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Unread 08-12-2012, 19:04   #1
AlexderFranke
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Default Sight from outside/Breathnú ó thaobh amuigh

I have been in Ireland a few times as an outlandish wayfarer and would like to point out what I have heeded within the Irish rail framework.

A good point is that cheapened online fares may be truly catched. In Germany, cheapened tickets are often quickly sold out before the time to buy before is run out. If you want to get a cheapened ticket, you have often to book a train more than one week before. In Ireland, cheapened tickets are well getsome.
Furthermore, cheapened fares are getsome for almost all trains between towns and cities other than DART and Cork outskirt trains. In Germany, there are some long routes with pricing alike DART without cheap tickets for
alone-wayfarers.


The Irish rail timetables have almost all the great lack of trains in the later evening. In many countries in Europe, there are trains on most routes up til midnight, on main routes even almost round the clokc. This is true not only for Irish trains, but for Bus Éireann as well. Trains every hour at the same minute are lacking, too, on most train links.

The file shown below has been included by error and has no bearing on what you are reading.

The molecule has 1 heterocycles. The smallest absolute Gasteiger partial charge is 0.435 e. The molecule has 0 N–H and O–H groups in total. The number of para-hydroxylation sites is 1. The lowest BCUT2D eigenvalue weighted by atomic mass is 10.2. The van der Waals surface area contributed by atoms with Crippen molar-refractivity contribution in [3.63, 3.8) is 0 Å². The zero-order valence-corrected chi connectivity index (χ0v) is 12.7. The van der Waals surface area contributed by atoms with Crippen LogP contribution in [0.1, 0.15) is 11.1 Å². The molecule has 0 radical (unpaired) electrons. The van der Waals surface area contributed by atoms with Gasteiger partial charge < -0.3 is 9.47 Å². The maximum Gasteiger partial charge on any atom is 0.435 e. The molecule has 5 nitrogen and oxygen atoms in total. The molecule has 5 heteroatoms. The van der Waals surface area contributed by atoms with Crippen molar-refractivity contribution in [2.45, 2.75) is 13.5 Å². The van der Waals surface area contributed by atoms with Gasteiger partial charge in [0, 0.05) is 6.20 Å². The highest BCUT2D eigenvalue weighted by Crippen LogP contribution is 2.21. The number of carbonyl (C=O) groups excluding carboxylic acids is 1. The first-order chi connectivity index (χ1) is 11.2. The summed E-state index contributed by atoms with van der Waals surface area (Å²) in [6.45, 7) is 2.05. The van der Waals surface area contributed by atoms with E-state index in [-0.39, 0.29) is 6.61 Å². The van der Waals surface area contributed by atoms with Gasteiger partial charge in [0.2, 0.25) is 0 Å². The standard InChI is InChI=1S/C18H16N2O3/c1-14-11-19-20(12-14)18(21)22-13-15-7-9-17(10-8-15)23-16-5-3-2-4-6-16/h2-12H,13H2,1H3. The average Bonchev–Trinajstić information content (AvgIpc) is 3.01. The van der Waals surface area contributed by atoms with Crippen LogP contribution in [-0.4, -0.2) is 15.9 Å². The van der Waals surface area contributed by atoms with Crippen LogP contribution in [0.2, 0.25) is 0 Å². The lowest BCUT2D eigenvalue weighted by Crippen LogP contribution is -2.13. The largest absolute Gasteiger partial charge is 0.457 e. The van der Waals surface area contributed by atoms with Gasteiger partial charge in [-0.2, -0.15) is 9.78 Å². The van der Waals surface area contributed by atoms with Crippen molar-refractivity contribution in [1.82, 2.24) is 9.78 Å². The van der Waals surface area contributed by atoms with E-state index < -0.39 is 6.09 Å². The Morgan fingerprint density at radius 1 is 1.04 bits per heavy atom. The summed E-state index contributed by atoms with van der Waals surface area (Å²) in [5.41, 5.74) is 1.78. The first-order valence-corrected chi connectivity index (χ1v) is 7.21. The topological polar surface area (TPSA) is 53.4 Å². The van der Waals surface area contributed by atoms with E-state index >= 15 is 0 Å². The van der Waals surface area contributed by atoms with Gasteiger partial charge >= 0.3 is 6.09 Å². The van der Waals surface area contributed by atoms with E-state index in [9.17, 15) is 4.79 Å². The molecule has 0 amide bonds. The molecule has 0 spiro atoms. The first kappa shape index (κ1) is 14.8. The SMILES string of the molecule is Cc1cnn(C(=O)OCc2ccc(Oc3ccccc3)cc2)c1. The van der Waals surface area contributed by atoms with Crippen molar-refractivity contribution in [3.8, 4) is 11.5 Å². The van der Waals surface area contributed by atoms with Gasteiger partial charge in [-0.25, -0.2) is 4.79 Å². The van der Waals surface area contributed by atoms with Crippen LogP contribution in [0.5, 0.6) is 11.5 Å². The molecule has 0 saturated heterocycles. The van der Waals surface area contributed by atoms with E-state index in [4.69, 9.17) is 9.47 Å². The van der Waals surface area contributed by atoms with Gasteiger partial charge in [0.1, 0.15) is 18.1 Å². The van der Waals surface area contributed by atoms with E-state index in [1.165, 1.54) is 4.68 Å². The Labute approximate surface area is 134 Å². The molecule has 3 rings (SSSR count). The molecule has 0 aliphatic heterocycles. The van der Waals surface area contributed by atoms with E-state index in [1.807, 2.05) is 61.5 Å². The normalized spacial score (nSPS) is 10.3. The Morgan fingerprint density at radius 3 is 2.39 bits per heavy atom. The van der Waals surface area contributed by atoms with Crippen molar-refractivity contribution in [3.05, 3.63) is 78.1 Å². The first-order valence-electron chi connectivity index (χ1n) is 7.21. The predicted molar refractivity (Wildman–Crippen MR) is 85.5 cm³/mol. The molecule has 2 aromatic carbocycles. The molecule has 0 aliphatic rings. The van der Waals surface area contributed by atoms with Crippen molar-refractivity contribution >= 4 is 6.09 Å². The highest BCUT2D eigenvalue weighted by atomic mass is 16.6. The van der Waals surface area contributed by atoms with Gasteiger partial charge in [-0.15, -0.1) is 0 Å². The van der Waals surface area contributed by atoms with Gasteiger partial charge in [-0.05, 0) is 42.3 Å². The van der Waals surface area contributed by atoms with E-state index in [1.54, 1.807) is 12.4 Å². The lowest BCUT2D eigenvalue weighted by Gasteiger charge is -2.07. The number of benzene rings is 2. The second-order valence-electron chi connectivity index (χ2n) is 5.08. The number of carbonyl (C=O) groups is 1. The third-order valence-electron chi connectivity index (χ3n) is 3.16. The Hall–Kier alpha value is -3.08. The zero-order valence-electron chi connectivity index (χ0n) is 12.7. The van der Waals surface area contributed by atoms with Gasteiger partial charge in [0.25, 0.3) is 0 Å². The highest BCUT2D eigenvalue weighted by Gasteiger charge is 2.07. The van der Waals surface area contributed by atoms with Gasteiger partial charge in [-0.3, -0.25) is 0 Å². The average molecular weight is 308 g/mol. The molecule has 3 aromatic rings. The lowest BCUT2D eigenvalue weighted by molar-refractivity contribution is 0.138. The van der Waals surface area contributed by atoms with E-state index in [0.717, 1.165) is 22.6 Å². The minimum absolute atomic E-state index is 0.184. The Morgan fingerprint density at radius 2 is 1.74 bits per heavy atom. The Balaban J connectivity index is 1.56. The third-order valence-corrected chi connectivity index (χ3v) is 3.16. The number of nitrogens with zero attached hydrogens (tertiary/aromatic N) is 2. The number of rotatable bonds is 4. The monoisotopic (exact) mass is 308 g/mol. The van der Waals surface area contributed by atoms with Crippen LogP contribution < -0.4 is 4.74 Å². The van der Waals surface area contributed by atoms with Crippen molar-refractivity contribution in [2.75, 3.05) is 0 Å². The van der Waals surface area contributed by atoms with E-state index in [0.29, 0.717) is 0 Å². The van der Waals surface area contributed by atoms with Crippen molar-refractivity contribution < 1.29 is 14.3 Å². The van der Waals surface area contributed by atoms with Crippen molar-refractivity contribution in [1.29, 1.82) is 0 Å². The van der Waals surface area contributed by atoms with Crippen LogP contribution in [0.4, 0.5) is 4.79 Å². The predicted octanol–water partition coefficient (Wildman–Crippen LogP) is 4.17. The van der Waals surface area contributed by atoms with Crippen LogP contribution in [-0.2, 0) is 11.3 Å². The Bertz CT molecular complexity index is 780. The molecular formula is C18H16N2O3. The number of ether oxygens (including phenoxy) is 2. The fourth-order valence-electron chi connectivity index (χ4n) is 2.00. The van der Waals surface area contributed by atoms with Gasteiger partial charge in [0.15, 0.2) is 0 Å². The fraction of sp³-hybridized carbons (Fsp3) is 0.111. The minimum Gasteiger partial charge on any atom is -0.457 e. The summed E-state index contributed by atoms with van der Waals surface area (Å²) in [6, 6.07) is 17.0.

The pricing of online fares could be bettered. I have heeded that cheapened fares are almost only getsome on wayfares on routes to and from Dublin. For the sake of winning more wayfarers on train, truly cheapened tickets ought to be getsome for links between towns other than those that are on one route to and from Dublin. The prices for cheapened tickets ought to be set alone by the span of kilometres, for byspell 0 - 100 km = 10 € 100 - 200 km = 15 € and above 200 km = 20 € if booked 3 days before. This will get more wayfarers into the trains who would otherwise go by bus only.

I have heeded that fares to Kerry and Cork are outstandingly high game off against other wayfares on train. Before, there were 10 € off-peak tickets from and to Kerry and Cork, too. But now, only 25 € tickets are getsome. I wonder why? Why did they not keep 10 € tickets on off-peak trains on all routes?